As the rain hammered down on the roof of the marquee and the flags fluttered half-heartedly, few of the 200-plus sailors assembled for the competitors’ briefing at the start of Zhik Poole Week held out any hope of decent racing later in the day. One or two even elected not to venture forth – but they were to wish they had . . .
Almost to the minute, as the racing started at 1 o’clock, the breeze picked up to 12-16 knots and, for the rest of the day, Poole Harbour was bathed in sunshine interrupted only by the odd patch of cloud.
Throughout the fleets it was a day of exceptionally tight racing. In the Poole Dolphins, 2nd to 4th places were virtually a photo finish after nearly two hours.
A few of the local Flying Fifteen sailors were competing in the worlds, but many of the top names chose to stay at home. Graham and Ben Scroggie drew first blood, with Patrick Keats crewed by Richard (Mr Merlin Rocket) Whitworth hard on their heels before the results were reversed in the second race.
In the 26-boat Laser fleet there was barely a batten’s width between the leading boats during most of their three races. Things didn’t go so well for one of the usual front-runners, Donald Macdonald, whose mast broke on the second beat of the first race.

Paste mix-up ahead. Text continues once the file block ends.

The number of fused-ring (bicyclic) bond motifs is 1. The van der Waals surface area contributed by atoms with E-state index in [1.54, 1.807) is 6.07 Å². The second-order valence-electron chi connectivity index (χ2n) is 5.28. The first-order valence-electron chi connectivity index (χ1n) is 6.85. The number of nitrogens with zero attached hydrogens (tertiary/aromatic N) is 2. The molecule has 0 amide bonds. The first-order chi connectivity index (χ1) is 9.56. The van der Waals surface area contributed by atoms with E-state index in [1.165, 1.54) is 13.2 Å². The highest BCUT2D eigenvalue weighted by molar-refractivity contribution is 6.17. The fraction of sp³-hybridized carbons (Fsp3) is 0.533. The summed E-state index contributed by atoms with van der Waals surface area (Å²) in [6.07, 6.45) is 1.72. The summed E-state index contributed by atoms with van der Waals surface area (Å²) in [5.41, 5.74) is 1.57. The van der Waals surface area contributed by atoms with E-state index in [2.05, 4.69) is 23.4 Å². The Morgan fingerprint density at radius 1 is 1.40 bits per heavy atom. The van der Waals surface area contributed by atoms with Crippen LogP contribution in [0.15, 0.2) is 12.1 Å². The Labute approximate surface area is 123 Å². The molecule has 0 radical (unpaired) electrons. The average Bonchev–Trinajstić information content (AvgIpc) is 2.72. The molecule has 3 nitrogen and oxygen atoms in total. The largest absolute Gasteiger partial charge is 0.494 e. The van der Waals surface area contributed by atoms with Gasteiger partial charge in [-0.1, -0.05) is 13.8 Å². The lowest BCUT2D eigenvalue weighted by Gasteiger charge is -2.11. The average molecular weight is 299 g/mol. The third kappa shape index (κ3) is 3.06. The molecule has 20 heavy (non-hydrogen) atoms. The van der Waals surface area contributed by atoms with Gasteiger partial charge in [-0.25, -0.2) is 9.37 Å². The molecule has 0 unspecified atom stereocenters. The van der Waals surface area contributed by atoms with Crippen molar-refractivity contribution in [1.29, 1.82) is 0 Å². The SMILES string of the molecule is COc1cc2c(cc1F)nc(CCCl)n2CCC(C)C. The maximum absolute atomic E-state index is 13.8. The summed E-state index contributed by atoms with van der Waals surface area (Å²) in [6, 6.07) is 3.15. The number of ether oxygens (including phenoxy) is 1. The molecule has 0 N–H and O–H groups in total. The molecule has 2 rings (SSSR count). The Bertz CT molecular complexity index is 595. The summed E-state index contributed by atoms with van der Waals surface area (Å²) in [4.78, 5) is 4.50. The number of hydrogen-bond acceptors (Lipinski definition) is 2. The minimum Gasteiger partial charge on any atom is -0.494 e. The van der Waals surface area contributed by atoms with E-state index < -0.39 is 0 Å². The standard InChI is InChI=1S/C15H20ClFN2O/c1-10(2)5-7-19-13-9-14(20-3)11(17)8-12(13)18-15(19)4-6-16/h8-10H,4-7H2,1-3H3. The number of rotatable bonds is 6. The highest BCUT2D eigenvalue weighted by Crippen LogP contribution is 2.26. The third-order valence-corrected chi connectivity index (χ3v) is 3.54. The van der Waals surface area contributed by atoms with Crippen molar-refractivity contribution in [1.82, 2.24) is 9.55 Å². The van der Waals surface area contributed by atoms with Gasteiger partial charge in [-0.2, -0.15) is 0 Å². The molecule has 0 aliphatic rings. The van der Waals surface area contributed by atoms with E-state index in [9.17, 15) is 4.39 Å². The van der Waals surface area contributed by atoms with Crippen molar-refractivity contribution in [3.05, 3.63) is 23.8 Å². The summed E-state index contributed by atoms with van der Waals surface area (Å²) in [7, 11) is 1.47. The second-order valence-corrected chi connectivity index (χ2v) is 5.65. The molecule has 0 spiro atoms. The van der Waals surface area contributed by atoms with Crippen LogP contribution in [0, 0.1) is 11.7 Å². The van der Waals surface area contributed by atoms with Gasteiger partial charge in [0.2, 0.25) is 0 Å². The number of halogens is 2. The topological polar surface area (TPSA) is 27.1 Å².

The doughty Macdonald sailed as fast as his truncated rig would carry him all the way back to the club, where he borrowed a spare top-section and an older sail and headed straight back out, just missing the start of the second race but then bouncing back with a 4th in the final race of the day.
With the first day of Poole Week being the second day of their Western Championships, the Wayfarers were out in force and proving that the Mk IV boats are not having it all their own way: Andrew and Tom Wilson in 8844 and Martin Collen in 88 were right up at the sharp end and flying the flag for the ‘woodies’.
The weather for the rest of the week is looking less than perfect, so everyone was pleased to have enjoyed a great day’s racing and is hoping the forecast will be wrong again.